What explains the distinctive features of human behavior? In this book, Stewart-Williams aims to answer this ambitious question. This book is an engaging addition to the already long list of recent attempts to provide an evolutionary explanation of human uniqueness. It is organized into six chapters, plus two appendices. These chapters address several key topics in evolutionary theory, sex differences and sexual behavior, altruism, and cultural evolution, albeit with varying degrees of detail and depth. These topics include sexual selection, kin (...) selection, Hamilton’s rule, reciprocal altruism, costly signaling theory, group selection, gene-centered views of evolution, inclusive fitness, proximate and ultimate evolutionary explanations, inbreeding avoidance, the Westermarck effect, jealousy, sperm competition, mating and parenting effort, cumulative cultural evolution, imitation and learning biases, evolutionary mismatch theories, and more. (shrink)
In this paper, I offer an analysis of the radical disagreement over the adequacy of string theory. The prominence of string theory despite its notorious lack of empirical support is sometimes explained as a troubling case of science gone awry, driven largely by sociological mechanisms such as groupthink (e.g. Smolin 2006). Others, such as Dawid (2013), explain the controversy by positing a methodological revolution of sorts, according to which string theorists have quietly turned to nonempirical methods of theory assessment given (...) the technological inability to directly test the theory. The appropriate response, according to Dawid, is to acknowledge this development and widen the canons of acceptable scientific methods. As I’ll argue, however, the current situation in fundamental physics does not require either of these responses. Rather, as I’ll suggest, much of the controversy stems from a failure to properly distinguish the “context of justification” from the “context of pursuit”. Both those who accuse string theorists of betraying the scientific method and those who advocate an enlarged conception of scientific methodology objectionably conflate epistemic justification with judgements of pursuit-worthiness. Once we get clear about this distinction and about the different norms governing the two contexts, the current situation in fundamental physics becomes much less puzzling. After defending this diagnosis of the controversy, I’ll show how the argument patterns that have been posited by Dawid as constituting an emergent methodological revolution in science are better off if reworked as arguments belonging to the context of pursuit. (shrink)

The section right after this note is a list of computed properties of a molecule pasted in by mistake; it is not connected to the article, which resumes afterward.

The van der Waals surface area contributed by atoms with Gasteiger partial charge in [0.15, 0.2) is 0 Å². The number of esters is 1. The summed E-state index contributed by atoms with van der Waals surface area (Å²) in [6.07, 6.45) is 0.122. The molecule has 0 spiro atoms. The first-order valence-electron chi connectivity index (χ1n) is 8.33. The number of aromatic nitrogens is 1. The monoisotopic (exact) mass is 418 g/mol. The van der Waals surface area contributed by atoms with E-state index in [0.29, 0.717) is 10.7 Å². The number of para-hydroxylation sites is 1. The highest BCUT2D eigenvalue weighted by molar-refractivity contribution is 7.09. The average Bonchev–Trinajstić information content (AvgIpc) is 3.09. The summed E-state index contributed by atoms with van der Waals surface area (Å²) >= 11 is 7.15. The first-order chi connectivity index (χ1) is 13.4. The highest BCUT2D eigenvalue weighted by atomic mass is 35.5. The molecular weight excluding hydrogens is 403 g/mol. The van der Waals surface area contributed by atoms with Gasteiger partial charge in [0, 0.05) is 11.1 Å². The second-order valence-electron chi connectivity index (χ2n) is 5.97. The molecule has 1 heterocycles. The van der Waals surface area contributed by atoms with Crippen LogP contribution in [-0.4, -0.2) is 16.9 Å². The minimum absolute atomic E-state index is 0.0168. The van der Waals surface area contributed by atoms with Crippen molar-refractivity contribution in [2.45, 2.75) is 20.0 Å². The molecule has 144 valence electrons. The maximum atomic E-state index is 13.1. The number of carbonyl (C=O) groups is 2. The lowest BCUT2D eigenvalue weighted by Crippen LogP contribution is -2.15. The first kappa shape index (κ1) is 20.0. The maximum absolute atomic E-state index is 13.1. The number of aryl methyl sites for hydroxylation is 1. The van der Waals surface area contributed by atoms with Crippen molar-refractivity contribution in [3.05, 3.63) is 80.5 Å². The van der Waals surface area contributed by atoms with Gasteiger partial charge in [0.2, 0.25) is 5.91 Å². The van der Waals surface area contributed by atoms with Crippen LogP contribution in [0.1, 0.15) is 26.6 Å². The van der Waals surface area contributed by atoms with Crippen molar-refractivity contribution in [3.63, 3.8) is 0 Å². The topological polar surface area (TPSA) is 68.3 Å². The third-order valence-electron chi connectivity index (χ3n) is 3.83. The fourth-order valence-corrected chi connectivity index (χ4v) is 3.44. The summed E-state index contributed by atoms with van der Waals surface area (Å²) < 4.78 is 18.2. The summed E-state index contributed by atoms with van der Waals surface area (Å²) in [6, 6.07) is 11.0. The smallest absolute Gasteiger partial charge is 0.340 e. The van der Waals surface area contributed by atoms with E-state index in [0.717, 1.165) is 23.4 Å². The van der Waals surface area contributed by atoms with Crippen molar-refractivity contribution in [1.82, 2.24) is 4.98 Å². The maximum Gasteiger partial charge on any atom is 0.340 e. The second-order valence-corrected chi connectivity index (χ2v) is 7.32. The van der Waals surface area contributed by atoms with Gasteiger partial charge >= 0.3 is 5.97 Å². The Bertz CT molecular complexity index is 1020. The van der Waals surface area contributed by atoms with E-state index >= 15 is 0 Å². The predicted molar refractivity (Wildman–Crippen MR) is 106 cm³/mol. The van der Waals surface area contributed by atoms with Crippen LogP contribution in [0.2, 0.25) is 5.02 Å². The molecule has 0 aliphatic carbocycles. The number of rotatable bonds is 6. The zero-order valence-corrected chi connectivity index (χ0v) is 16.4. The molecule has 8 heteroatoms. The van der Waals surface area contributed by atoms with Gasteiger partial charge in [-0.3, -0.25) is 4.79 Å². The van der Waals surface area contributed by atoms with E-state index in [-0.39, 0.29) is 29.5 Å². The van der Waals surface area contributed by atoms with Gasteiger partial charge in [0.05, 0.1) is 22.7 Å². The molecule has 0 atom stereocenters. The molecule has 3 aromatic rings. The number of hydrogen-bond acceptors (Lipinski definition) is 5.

Heyes’ book is an essential addition to the literature on human uniqueness. Her main claim is that the key human cognitive capacities are products of cultural rather than genetic evolution. Among these distinctively human capacities are causal understanding, episodic memory, imitation, mindreading, and normative thinking. According to Heyes, they emerged not by genetic mutation but by innovations in cognitive development. She calls these mechanisms ‘cognitive gadgets.’ This is perhaps one of the best and most comprehensive views of human cognitive evolution (...) advanced in recent years. (shrink)
In this paper, I consider the relationship between Inference to the Best Explanation and Bayesianism, both of which are well-known accounts of the nature of scientific inference. In Sect. 2, I give a brief overview of Bayesianism and IBE. In Sect. 3, I argue that IBE in its most prominently defended forms is difficult to reconcile with Bayesianism because not all of the items that feature on popular lists of “explanatory virtues”—by means of which IBE ranks competing explanations—have confirmational import. (...) Rather, some of the items that feature on these lists are “informational virtues”—properties that do not make a hypothesis \ more probable than some competitor \ given evidence E, but that, roughly-speaking, give that hypothesis greater informative content. In Sect. 4, I consider as a response to my argument a recent version of compatibilism which argues that IBE can provide further normative constraints on the objectively correct probability function. I argue that this response does not succeed, owing to the difficulty of defending with any generality such further normative constraints. Lastly, in Sect. 5, I propose that IBE should be regarded, not as a theory of scientific inference, but rather as a theory of when we ought to “accept” H, where the acceptability of H is fixed by the goals of science and concerns whether H is worthy of commitment as research program. In this way, IBE and Bayesianism, as I will show, can be made compatible, and thus the Bayesian and the proponent of IBE can be friends. (shrink)